Stanford University psychology Carol Dweck explains that it’s not just our abilities and talent that bring us success – it’s whether we approach our goals with a fixed or growth mindset. The fixed mindset leads to a desire to look smart and therefore a tendency to avoid challenges, get defensive or give up, see effort as fruitless, ignore useful negative feedback and feel threatened by the success of others. In contrast, the growth mindset leads to a desire to learn and therefore a tendency to embrace challenges, persist in the face of setbacks, see effort as the path to mastery, learn from criticism and find lessons and inspiration in the success of others. Praising our children or teammates’ intelligence and ability does not foster self-esteem and instead jeopardizes success. By cultivating the growth mindset we can foster a love of learning and resilience that is the basis of great accomplishment in every area. The good news is the growth mindset can be learned and Dweck demonstrates how change is possible throughout life.

10. Love is the Killer App by Tim Sanders
Nice guys and gals can finish first if they effectively and enthusiastically use their intangibles: Knowledge, Network, and Compassion. By doing this, you become a rich source of information, you are seen as a person with valuable insight, you double your business intelligence in a year, you triple your network of personal relationships in two years and you quadruple the number of colleagues in your life who love you like family. Sanders is a book-aholic who provides excellent insights into how to study a book in order to retain and share it. He also explains that every person we meet is a potential node in our network – successful people seek beneficial connections for the people within their network just for the sake of helping as opposed to personal gain. Compassion can and should be extended to business relationships. Encouraging others, listening and demonstrating you care for those you come in contact with is an end in itself, and you’ll soon find the encouragement and caring coming back to you. In short, by becoming a “Love Cat”, you become one of those amazing people to whom everyone turns, who lead rather than follows, who never runs out of ideas, contacts, or friendship.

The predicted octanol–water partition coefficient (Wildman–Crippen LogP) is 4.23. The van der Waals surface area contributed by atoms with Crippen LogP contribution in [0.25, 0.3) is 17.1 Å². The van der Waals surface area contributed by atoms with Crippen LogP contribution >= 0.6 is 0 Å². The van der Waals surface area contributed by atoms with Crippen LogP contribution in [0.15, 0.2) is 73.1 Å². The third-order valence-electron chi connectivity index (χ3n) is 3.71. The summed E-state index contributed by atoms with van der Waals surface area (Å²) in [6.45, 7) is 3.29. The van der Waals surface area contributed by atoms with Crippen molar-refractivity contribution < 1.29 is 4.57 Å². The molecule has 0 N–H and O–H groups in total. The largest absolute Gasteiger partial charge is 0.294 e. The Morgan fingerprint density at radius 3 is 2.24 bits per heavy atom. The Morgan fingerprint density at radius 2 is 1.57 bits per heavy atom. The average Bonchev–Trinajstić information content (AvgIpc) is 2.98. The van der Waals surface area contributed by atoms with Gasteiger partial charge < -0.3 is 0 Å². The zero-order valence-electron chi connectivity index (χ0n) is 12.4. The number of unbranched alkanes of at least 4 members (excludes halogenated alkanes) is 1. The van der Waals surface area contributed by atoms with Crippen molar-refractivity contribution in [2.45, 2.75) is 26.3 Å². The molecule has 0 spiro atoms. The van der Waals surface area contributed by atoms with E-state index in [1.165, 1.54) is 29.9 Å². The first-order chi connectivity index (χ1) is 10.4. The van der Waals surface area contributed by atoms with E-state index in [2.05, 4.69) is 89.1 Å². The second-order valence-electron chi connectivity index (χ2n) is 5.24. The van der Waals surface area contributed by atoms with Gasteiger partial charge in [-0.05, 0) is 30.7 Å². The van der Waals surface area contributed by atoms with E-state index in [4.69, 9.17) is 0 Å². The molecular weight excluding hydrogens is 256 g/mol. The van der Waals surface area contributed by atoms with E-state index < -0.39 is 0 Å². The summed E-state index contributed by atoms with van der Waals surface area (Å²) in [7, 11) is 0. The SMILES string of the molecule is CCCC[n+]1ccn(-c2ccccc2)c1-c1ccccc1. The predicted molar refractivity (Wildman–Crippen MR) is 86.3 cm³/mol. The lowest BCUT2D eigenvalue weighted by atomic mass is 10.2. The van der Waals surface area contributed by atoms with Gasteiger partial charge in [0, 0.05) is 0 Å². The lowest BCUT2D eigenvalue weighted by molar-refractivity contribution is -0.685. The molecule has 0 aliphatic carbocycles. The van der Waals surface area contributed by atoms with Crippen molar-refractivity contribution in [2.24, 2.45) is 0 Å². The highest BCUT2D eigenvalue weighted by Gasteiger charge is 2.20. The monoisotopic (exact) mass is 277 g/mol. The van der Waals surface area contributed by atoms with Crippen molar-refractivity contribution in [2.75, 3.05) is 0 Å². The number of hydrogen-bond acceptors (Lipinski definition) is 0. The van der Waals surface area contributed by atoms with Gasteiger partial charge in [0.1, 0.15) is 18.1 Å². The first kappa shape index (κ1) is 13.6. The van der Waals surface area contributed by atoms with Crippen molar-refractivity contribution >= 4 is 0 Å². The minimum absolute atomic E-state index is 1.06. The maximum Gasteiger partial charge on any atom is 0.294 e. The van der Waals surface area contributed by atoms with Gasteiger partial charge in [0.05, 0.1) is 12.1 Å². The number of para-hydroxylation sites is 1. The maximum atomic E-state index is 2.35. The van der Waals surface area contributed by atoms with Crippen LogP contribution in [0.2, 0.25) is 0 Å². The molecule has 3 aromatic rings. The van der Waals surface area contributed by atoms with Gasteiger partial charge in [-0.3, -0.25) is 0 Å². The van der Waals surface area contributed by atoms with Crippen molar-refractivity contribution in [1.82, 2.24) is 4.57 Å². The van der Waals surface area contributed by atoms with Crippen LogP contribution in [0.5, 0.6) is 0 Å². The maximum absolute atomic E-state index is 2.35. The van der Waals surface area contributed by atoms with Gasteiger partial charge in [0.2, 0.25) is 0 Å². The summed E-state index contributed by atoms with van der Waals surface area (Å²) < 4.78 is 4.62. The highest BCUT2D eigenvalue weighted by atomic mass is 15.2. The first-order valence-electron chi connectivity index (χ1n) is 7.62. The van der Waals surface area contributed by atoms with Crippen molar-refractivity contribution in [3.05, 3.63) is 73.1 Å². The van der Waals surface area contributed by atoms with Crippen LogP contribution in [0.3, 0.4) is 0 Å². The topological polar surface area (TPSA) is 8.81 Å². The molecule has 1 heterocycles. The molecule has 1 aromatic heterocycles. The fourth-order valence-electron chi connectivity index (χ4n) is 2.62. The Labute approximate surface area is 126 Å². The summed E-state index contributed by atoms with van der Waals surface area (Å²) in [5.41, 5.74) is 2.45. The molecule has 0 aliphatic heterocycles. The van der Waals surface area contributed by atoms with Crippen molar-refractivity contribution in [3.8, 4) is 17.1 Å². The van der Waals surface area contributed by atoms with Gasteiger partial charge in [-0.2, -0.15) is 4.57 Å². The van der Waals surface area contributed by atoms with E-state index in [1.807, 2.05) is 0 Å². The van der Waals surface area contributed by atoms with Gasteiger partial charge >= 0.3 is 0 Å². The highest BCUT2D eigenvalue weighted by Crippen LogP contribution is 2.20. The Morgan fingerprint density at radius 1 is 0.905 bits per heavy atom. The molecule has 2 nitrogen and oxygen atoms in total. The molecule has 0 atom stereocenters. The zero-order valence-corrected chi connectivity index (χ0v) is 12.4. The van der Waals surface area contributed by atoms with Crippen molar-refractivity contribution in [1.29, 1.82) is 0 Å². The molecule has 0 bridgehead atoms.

11. Managing Oneself by Peter Drucker
This Harvard Business Review Classic is a quick read that packs a punch. Drucker helps you unlock your full potential by discovering your strengths, acknowledging how you learn, clarifying your values, recognizing how you best work with others, and identifying the work environments that are right for you. Not only must we take responsibility for managing our careers and ourselves, it is our responsibility to identify how our bosses and coworkers work so we can set ourselves up for success when working with them. The book also dives into the importance of contribution – it is vitally important to have an area where we can contribute, make a difference, and be somebody. Through a series of questions, Drucker sets us up to take responsibility for our careers and our lives.

12. The Diversity Advantage by Ruchika Tulshyan
Close friend and journalist, Ruchika Tulshyan explores how diversity in the workplace isn’t just the “right” thing to do—it’s a financially savvy strategy in today’s hyper-competitive digital marketplace. She walks through steps employers can take to identify unconscious bias, how to change the workforce (sourcing, interviewing, culture), and why engaging women in the workforce should be a priority for every organization. Specific practices she recommends are offering work hour flexibility, manager training, paid maternity leave, lactation rooms, and returnships. In order to propel senior women she advocates for moving beyond mentorship to sponsorship. This is a refreshing read for women who are job seekers as well as any employer. To attract, retain and promote women, the best companies worldwide have made inclusion part of their entire culture, not just their hiring processes. Doing so gives organizations a competitive advantage.

Thank you to those of you who recommended one of these twelve books! What books made a big impact on you last year and what is on your reading list for 2016?